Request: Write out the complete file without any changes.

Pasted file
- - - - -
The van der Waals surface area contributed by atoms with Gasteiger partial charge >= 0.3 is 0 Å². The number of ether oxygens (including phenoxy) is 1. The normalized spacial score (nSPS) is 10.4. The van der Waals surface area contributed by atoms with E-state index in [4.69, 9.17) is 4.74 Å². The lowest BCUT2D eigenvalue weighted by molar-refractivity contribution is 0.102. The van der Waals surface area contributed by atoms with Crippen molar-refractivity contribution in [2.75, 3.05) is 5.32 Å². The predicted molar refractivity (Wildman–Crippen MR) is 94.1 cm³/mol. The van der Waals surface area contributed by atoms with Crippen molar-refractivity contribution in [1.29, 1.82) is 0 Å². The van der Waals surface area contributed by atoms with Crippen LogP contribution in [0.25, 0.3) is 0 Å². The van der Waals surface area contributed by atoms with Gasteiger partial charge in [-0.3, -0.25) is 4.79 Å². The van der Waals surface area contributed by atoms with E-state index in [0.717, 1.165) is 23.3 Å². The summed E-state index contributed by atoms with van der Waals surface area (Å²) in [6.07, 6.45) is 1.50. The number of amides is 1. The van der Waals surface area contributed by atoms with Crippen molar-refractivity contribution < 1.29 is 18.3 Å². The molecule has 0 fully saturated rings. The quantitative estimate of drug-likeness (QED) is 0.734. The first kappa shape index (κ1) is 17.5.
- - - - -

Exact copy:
The van der Waals surface area contributed by atoms with Gasteiger partial charge >= 0.3 is 0 Å². The number of ether oxygens (including phenoxy) is 1. The normalized spacial score (nSPS) is 10.4. The van der Waals surface area contributed by atoms with E-state index in [4.69, 9.17) is 4.74 Å². The lowest BCUT2D eigenvalue weighted by molar-refractivity contribution is 0.102. The van der Waals surface area contributed by atoms with Crippen molar-refractivity contribution in [2.75, 3.05) is 5.32 Å². The predicted molar refractivity (Wildman–Crippen MR) is 94.1 cm³/mol. The van der Waals surface area contributed by atoms with Crippen molar-refractivity contribution in [1.29, 1.82) is 0 Å². The van der Waals surface area contributed by atoms with Crippen LogP contribution in [0.25, 0.3) is 0 Å². The van der Waals surface area contributed by atoms with Gasteiger partial charge in [-0.3, -0.25) is 4.79 Å². The van der Waals surface area contributed by atoms with E-state index in [0.717, 1.165) is 23.3 Å². The summed E-state index contributed by atoms with van der Waals surface area (Å²) in [6.07, 6.45) is 1.50. The number of amides is 1. The van der Waals surface area contributed by atoms with Crippen molar-refractivity contribution < 1.29 is 18.3 Å². The molecule has 0 fully saturated rings. The quantitative estimate of drug-likeness (QED) is 0.734. The first kappa shape index (κ1) is 17.5.